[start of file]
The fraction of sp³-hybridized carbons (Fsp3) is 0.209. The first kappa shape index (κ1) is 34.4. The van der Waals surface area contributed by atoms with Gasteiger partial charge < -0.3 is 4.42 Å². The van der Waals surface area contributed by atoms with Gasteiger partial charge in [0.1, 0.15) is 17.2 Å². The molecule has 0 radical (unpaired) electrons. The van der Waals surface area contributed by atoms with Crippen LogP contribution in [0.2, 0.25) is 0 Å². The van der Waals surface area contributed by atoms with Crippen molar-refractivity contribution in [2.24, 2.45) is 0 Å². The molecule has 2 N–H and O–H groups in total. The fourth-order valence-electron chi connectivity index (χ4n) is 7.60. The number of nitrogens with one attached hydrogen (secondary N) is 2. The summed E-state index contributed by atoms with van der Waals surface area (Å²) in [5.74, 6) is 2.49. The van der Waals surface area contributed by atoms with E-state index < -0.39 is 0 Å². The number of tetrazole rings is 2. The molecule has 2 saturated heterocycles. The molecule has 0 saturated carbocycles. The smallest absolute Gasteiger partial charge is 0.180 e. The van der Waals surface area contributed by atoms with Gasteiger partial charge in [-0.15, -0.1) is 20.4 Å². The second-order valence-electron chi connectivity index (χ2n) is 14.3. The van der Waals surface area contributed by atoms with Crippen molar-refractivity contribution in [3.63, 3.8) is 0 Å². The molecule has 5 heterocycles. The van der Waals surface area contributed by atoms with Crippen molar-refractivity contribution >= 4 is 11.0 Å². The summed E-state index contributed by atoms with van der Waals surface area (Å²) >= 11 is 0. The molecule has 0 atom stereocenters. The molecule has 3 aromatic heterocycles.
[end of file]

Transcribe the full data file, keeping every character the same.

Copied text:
The fraction of sp³-hybridized carbons (Fsp3) is 0.209. The first kappa shape index (κ1) is 34.4. The van der Waals surface area contributed by atoms with Gasteiger partial charge < -0.3 is 4.42 Å². The van der Waals surface area contributed by atoms with Gasteiger partial charge in [0.1, 0.15) is 17.2 Å². The molecule has 0 radical (unpaired) electrons. The van der Waals surface area contributed by atoms with Crippen LogP contribution in [0.2, 0.25) is 0 Å². The van der Waals surface area contributed by atoms with Crippen molar-refractivity contribution in [2.24, 2.45) is 0 Å². The molecule has 2 N–H and O–H groups in total. The fourth-order valence-electron chi connectivity index (χ4n) is 7.60. The number of nitrogens with one attached hydrogen (secondary N) is 2. The summed E-state index contributed by atoms with van der Waals surface area (Å²) in [5.74, 6) is 2.49. The van der Waals surface area contributed by atoms with E-state index < -0.39 is 0 Å². The number of tetrazole rings is 2. The molecule has 2 saturated heterocycles. The molecule has 0 saturated carbocycles. The smallest absolute Gasteiger partial charge is 0.180 e. The van der Waals surface area contributed by atoms with Gasteiger partial charge in [-0.15, -0.1) is 20.4 Å². The second-order valence-electron chi connectivity index (χ2n) is 14.3. The van der Waals surface area contributed by atoms with Crippen molar-refractivity contribution in [3.63, 3.8) is 0 Å². The molecule has 5 heterocycles. The van der Waals surface area contributed by atoms with Crippen molar-refractivity contribution >= 4 is 11.0 Å². The summed E-state index contributed by atoms with van der Waals surface area (Å²) >= 11 is 0. The molecule has 0 atom stereocenters. The molecule has 3 aromatic heterocycles.